The Federal Trade Commission will in January hold a wide-ranging conference on security and privacy issues lead by all manner of whitehat security researchers and academics, industry representatives, consumer advocates.
The FTC’s PrivacyCon will include brief privacy and security research presentations, along with expert panel discussions on the latest privacy and security challenges facing consumers. Whitehat researchers and academics will discuss the latest security vulnerabilities, explain how they can be exploited to harm consumers, and highlight research affecting consumer privacy and data security. During panel discussions, participants will discuss the research presentations and the latest policy initiatives to address consumer privacy and security, develop suggestions for further collaboration between researchers and policymakers, and highlight steps that companies and consumers can and should take to protect themselves and their data, the FTC stated.
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“Due to the unique role that whitehat researchers, academics, and information security specialists have played in raising awareness about privacy and data security issues, the FTC is particularly interested in enlisting their participation in this effort. For the past several years, their work to strengthen privacy and security protections in this country has greatly benefitted the FTC and the public. For example, the FTC’s reports on the privacy implications of facial recognition technology and the Internet of Things have referred to important academic research,” the FTC stated.
The FTC is seeking presentations on consumer privacy and security issues from a number of different arenas including:
- Connected health and fitness devices or applications
- Devices or services that incorporate voice-activation technology
- Connected vehicles
- Big data and algorithms
- Consumers’ attitudes toward, and valuation of, privacy
- Costs and benefits of privacy-protective technology or behavior
- Economics of privacy and security
- Security by design techniques
Such conferences have lead to a number of successful campaigns for the FTC in the past. Earlier this year the FTC issued a report on privacy and the Internet of Things that came from a he report is partly based on input from leading technologists and academics, industry representatives, consumer advocates and others who participated in the FTC’s Internet of Things workshop held in Washington D.C.
From that report: The sheer volume of data that even a small number of devices can generate is stunning: one participant in the workshop indicated that fewer than 10,000 households using the company’s IoT home-automation product can “generate 150 million discrete data points a day” or approximately one data point every six seconds for each household, the report states.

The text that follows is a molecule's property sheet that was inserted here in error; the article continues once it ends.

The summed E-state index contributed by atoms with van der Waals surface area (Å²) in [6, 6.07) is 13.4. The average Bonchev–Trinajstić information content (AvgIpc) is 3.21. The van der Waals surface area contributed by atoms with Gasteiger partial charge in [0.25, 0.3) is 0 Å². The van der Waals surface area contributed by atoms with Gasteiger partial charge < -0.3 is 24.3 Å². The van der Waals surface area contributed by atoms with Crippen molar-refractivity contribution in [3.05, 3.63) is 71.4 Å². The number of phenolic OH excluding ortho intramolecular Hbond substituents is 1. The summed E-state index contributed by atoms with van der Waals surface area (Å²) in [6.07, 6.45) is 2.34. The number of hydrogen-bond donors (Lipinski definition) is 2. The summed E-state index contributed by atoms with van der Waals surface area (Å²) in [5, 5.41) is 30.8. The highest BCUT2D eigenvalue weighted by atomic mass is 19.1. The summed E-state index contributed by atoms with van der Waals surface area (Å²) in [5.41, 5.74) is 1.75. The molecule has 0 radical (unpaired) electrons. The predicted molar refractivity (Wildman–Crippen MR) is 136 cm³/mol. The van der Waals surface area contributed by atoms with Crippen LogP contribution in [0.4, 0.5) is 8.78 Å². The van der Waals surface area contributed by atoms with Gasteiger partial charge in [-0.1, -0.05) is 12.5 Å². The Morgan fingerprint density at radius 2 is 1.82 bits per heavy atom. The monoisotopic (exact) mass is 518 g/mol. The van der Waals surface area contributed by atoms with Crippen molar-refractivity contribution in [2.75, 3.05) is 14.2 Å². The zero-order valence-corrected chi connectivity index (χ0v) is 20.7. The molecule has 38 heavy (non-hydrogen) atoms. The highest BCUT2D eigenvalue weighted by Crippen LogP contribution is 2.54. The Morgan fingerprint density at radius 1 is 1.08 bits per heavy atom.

“The only way for the Internet of Things to reach its full potential for innovation is with the trust of American consumers,” the FTC stated. “We believe that by adopting the best practices we’ve laid out, businesses will be better able to provide consumers the protections they want and allow the benefits of the Internet of Things to be fully realized.”
- Build security into devices at the outset, rather than as an afterthought in the design process
- Train employees about the importance of security, and ensure that security is managed at an appropriate level in the organization.
- Ensure that when outside service providers are hired, that those providers are capable of maintaining reasonable security, and provide reasonable oversight of the providers.
- When a security risk is identified, consider a “defense-in-depth” strategy whereby multiple layers of security may be used to defend against a particular risk. For example, companies should consider implementing reasonable
- Install access control measures to limit the ability of an unauthorized person to access a consumer’s device, data, or even the consumer’s network. In the IoT ecosystem, strong authentication could be used to permit or restrict IoT devices from interacting with other devices or systems.
- Consider measures to keep unauthorized users from accessing a consumer’s device, data, or personal information stored on the network.
- Monitor connected devices throughout their expected life cycle, and where feasible, provide security patches to cover known risks.
- Consider data minimization – that is, limiting the collection of consumer data, and retaining that information only for a set period of time, and not indefinitely. The report notes that data minimization addresses two key privacy risks: first, the risk that a company with a large store of consumer data will become a more enticing target for data thieves or hackers, and second, that consumer data will be used in ways contrary to consumers’ expectations.